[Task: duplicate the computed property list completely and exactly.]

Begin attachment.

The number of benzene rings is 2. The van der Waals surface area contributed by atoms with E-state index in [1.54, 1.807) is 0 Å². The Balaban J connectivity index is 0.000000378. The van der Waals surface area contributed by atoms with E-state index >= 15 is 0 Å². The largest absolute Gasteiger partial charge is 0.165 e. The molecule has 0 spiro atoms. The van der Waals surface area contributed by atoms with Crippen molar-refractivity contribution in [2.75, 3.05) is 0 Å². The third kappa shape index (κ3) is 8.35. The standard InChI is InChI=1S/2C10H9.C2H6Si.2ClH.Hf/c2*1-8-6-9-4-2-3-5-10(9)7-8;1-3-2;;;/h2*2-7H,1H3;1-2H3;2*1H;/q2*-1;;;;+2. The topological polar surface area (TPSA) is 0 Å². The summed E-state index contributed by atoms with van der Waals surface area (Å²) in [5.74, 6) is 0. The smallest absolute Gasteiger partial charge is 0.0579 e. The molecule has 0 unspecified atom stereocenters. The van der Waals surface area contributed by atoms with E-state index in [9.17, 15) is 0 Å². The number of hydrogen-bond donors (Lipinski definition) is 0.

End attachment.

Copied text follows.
The number of benzene rings is 2. The van der Waals surface area contributed by atoms with E-state index in [1.54, 1.807) is 0 Å². The Balaban J connectivity index is 0.000000378. The van der Waals surface area contributed by atoms with E-state index >= 15 is 0 Å². The largest absolute Gasteiger partial charge is 0.165 e. The molecule has 0 spiro atoms. The van der Waals surface area contributed by atoms with Crippen molar-refractivity contribution in [2.75, 3.05) is 0 Å². The third kappa shape index (κ3) is 8.35. The standard InChI is InChI=1S/2C10H9.C2H6Si.2ClH.Hf/c2*1-8-6-9-4-2-3-5-10(9)7-8;1-3-2;;;/h2*2-7H,1H3;1-2H3;2*1H;/q2*-1;;;;+2. The topological polar surface area (TPSA) is 0 Å². The summed E-state index contributed by atoms with van der Waals surface area (Å²) in [5.74, 6) is 0. The smallest absolute Gasteiger partial charge is 0.0579 e. The molecule has 0 unspecified atom stereocenters. The van der Waals surface area contributed by atoms with E-state index in [9.17, 15) is 0 Å². The number of hydrogen-bond donors (Lipinski definition) is 0.